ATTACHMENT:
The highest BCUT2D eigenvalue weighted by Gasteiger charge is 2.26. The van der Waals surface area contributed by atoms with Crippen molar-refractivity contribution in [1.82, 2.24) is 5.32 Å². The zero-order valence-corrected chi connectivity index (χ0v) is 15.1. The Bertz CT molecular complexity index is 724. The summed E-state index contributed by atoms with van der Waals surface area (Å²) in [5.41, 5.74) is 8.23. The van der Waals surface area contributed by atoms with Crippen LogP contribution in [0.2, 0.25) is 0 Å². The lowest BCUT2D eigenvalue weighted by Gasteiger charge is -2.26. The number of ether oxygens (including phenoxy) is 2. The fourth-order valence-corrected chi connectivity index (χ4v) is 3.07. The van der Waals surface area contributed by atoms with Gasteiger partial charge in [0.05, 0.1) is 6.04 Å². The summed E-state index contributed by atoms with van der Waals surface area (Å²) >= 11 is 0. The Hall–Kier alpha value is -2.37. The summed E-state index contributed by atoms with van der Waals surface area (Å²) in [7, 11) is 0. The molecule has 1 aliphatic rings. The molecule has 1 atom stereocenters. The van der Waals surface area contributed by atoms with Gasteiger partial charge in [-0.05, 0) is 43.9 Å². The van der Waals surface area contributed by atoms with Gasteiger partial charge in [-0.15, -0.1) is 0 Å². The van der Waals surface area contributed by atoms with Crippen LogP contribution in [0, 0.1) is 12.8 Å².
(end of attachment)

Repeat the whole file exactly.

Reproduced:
The highest BCUT2D eigenvalue weighted by Gasteiger charge is 2.26. The van der Waals surface area contributed by atoms with Crippen molar-refractivity contribution in [1.82, 2.24) is 5.32 Å². The zero-order valence-corrected chi connectivity index (χ0v) is 15.1. The Bertz CT molecular complexity index is 724. The summed E-state index contributed by atoms with van der Waals surface area (Å²) in [5.41, 5.74) is 8.23. The van der Waals surface area contributed by atoms with Crippen LogP contribution in [0.2, 0.25) is 0 Å². The lowest BCUT2D eigenvalue weighted by Gasteiger charge is -2.26. The number of ether oxygens (including phenoxy) is 2. The fourth-order valence-corrected chi connectivity index (χ4v) is 3.07. The van der Waals surface area contributed by atoms with Gasteiger partial charge in [0.05, 0.1) is 6.04 Å². The summed E-state index contributed by atoms with van der Waals surface area (Å²) >= 11 is 0. The Hall–Kier alpha value is -2.37. The summed E-state index contributed by atoms with van der Waals surface area (Å²) in [7, 11) is 0. The molecule has 1 aliphatic rings. The molecule has 1 atom stereocenters. The van der Waals surface area contributed by atoms with Gasteiger partial charge in [-0.05, 0) is 43.9 Å². The van der Waals surface area contributed by atoms with Gasteiger partial charge in [-0.15, -0.1) is 0 Å². The van der Waals surface area contributed by atoms with Crippen LogP contribution in [0, 0.1) is 12.8 Å².